- Lots of speaker wire. This will vary based upon the size of the room. Figure on using about 200 feet for a 11 x 15 room with 9 foot high ceilings.
- BluRay/DVD/Roku or some other video device for movies.
At ear level you will use the following: A 7.1 channel receiver, speaker switch off the rear speakers on the receiver to accommodate three speakers back there instead of two, another speaker switch off the side left and side right speakers on the receiver for three speakers (one will be at floor level aimed up towards you on an angle). Connect 3 speakers per speaker switch. This gives you two rear speakers plus a rear center speaker and two side speakers plus a middle center. Connect the front left and right speakers and front center as normal.
The pseudo subs will be connected to a regular stereo receiver or a surround sound receiver running in stereo mode. This allows you to adjust the volume. The sound will come off of the speaker switch used for the side speakers on either of the two 7.1 channel receivers (you choose which one to connect to).
The 4 powered subs will be connected off of the ceiling height 7.1 channel receiver or you can connect 2 of them to each 7.1 channel receiver.
At ceiling height you will do just like you did with the other 7.1 channel receiver. The only difference is the speakers connected to this receiver need to be at ceiling height.
Split the sound off of your video device (DVD, Roku, BluRay using RCA cables). One pair to each 7.1 channel receiver. Run any combo of receivers listed for the sound you want. Enjoy your 18.4.4 Channel Surround Sound!
Today I thought I would briefly go over Streaming Options for Audio and Video.
Let’s face it today more and more people are “cord cutters” like me. For those of you that are not I thought I should open up your eyes to some of the options available to you today. You no longer have to have cable TV or Satellite. You no longer have to own all those records, cassettes, CD’s, VHS, Beta, Blu-Ray, DVD or Laser Disc. Now you can stream it all thereby saving you quite a bit of space.
One disclaimer: if you own Vinyl or CD’s you should hold onto them because in my opinion they are better sounding when using high end audio equipment then the digital versions available to stream.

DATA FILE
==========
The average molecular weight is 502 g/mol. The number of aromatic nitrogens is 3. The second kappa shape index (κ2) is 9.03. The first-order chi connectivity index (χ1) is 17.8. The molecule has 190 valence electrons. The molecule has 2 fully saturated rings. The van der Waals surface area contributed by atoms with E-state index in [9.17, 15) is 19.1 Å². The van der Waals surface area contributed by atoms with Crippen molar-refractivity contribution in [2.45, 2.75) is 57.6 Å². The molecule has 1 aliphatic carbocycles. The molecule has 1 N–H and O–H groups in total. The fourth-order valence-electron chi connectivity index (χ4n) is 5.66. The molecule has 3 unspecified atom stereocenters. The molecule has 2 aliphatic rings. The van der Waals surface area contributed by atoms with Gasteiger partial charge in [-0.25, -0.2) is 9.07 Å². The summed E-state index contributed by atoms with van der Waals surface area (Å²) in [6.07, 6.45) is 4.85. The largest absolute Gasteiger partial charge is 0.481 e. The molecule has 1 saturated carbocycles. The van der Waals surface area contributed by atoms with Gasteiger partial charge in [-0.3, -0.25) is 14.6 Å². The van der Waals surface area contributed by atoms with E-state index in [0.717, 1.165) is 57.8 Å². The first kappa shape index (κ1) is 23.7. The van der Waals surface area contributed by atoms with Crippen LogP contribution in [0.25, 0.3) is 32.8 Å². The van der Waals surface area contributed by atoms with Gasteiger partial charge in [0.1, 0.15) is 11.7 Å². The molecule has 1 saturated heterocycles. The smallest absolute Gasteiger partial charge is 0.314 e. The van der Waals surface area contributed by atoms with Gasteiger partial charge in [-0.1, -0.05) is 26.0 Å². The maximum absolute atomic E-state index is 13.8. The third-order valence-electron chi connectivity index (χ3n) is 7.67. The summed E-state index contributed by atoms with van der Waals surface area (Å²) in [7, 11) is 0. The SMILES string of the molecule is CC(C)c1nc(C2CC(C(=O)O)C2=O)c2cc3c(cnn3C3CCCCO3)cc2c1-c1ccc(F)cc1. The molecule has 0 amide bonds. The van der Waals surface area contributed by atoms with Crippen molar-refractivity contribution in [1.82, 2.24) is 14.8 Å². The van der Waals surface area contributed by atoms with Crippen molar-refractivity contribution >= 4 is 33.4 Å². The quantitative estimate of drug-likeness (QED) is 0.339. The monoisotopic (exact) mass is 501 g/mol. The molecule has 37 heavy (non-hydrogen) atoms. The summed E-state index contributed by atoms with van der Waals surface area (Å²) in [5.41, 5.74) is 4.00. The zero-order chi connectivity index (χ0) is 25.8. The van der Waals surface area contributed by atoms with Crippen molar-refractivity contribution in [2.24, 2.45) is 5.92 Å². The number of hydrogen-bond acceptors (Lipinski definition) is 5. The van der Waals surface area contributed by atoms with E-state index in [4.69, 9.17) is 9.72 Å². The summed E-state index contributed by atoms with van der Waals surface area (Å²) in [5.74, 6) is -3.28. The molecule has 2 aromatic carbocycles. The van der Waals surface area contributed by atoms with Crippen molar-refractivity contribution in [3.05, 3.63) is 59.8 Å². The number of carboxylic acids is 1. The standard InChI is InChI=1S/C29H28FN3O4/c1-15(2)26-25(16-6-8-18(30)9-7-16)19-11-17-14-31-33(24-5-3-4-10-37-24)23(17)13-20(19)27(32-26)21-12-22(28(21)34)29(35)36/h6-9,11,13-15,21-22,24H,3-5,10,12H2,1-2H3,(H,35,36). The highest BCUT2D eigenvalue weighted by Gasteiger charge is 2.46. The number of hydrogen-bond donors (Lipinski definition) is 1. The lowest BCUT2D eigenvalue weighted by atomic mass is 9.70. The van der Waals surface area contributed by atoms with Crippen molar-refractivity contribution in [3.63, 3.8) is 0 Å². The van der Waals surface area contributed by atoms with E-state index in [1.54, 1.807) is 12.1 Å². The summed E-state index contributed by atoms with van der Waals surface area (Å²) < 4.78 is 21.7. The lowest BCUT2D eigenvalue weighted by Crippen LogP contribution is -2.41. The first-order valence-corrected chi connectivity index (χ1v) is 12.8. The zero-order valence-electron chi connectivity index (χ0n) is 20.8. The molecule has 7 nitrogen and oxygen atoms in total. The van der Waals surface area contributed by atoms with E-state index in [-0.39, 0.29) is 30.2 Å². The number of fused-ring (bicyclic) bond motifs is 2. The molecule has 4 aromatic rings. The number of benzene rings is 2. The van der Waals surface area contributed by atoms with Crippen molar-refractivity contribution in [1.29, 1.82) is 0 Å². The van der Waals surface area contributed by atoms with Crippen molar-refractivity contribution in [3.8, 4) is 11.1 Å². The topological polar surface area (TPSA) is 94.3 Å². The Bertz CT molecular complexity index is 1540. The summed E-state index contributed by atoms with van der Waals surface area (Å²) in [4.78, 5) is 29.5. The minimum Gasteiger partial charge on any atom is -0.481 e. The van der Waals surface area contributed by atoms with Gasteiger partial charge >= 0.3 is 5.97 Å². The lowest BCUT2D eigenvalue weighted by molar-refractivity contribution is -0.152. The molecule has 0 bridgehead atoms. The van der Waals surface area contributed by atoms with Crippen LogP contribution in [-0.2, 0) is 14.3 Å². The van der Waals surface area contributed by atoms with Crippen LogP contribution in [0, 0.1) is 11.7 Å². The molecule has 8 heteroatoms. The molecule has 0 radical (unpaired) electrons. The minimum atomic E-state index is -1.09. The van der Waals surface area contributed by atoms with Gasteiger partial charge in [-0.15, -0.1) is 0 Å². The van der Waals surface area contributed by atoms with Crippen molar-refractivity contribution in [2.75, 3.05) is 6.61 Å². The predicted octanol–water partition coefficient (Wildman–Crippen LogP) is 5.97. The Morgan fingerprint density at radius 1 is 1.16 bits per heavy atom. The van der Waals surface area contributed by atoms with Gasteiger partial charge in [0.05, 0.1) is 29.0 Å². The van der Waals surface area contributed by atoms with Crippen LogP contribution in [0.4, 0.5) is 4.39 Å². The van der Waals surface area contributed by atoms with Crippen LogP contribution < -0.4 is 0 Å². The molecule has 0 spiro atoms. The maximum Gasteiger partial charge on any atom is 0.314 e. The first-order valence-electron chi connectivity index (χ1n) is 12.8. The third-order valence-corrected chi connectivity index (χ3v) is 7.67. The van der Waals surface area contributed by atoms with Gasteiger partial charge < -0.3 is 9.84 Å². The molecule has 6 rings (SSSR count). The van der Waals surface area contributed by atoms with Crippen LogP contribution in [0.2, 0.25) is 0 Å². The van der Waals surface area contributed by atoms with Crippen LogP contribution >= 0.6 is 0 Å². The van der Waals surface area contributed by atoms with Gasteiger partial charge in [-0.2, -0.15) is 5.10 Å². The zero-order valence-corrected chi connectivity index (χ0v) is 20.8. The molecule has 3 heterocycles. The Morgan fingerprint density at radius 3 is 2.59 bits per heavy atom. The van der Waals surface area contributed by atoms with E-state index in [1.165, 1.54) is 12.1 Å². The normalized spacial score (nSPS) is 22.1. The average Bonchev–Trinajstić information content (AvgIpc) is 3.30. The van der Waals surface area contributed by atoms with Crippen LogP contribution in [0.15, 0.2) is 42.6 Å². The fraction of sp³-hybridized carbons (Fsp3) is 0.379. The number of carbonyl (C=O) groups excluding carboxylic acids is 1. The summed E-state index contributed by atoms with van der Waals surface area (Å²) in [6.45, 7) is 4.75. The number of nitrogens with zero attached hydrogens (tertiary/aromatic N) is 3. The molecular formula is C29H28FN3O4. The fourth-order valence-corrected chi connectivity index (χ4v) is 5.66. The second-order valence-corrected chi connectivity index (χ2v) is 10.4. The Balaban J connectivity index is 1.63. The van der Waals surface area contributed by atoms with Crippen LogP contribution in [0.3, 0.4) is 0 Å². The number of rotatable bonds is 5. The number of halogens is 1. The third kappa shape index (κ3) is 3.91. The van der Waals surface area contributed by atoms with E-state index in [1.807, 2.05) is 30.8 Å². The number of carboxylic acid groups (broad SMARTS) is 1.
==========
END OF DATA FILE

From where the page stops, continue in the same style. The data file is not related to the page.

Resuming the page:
Streaming Options for Audio and Video
Get a Roku or get Kodi. If you get a Roku add Netflix, Hulu or Amazon Prime or any combination you want. Also consider Sling for the Roku too. If you own a video game system that is modern you can probably stream with it. Most Blu-Ray and DVD players can stream too! Crackle, Vudu, Popcorn Flix offer free streaming of movies and shows with commercials.
All of the video options mentioned above will work for audio too. Also check out Pandora and Spotify for even more of a music selection. Most options are available on mobile devices (laptops, tablets and phones) too so you can take it with you.
You Tube offers both a free and a membership version. With this you can watch videos, shows and movies. You can also listen to music.
Well there you have it, Streaming Options for Audio and Video. Your welcome.
This post will provide the information needed to truly understand Dolby Pro-Logic. Once you have this down you will have a much greater appreciation for the other surround sounds offered today.
This post will be one of many in a series covering the various main stream surround sounds offered. In future posts we will cover Dolby Digital, Dolby Atmos as well as DTS. For now though lets go over Dolby Pro-Logic. Although by today’s standards this surround sound doesn’t sound like much to really appreciate it you have to know it’s history.
Prior to Dolby Pro-Logic we did not have surround sound. I know that seems odd so let me repeat to make sure you caught what I said. Prior to Dolby Pro-Logic we did not have surround sound. How can this be you may be wondering. Let me explain….
It used to be that we only went to the movie theater to see a movie and enjoy it. There we had a big screen and an almost completely black room to watch it in. The sound was loud and was much better than the alternative which was to watch some other film on tv. You see we couldn’t even watch this new film at home because it just came out in theatres. Back then our at home surround sound was the tv speaker or perhaps speakers if the tv was in stereo. The only movies we could watch we either bought or rented on VHS tape or we watched when the tv network chose to broadcast it.
If we planned ahead we could record it onto our VCR with a VHS tape giving it an even lesser quality image to watch and we would have to manually fast forward thru the commercials. No, this is not a scene from a made up movie idea of mine or something that would have taken place on some other planet. This was prior to the early 1990’s. This was our way of life when it came to movies. Netflix, Hulu, Amazon Prime, On Demand – none of them had been invented yet! If you rented a film you actually went to a video store and stood in line waiting to get the movie you wanted to watch at home. So much has changed and for the better!
Eventually movie theaters switched from one speaker to two and then to Dolby Pro-Logic which was worlds better than anything before it. Thanks to Dolby Pro-Logic catching on, Dolby continued to improve upon it to make it what it is today. Dolby Pro-Logic added a second pair of speakers (this pair was for behind where you were sitting to finally capture sound from somewhere other than just in front of you. They also included something completely new … a center channel. This introduced a way to finally steer the sound and created much better clarity when it came to dialogue. So to recap with Dolby Pro-Logic you went from one pair of stereo speakers to five speakers (left front, center, right front, left rear and right rear). Now you could attempt to recreate the movie experience at home! Luckily for us this has been replaced with something even better!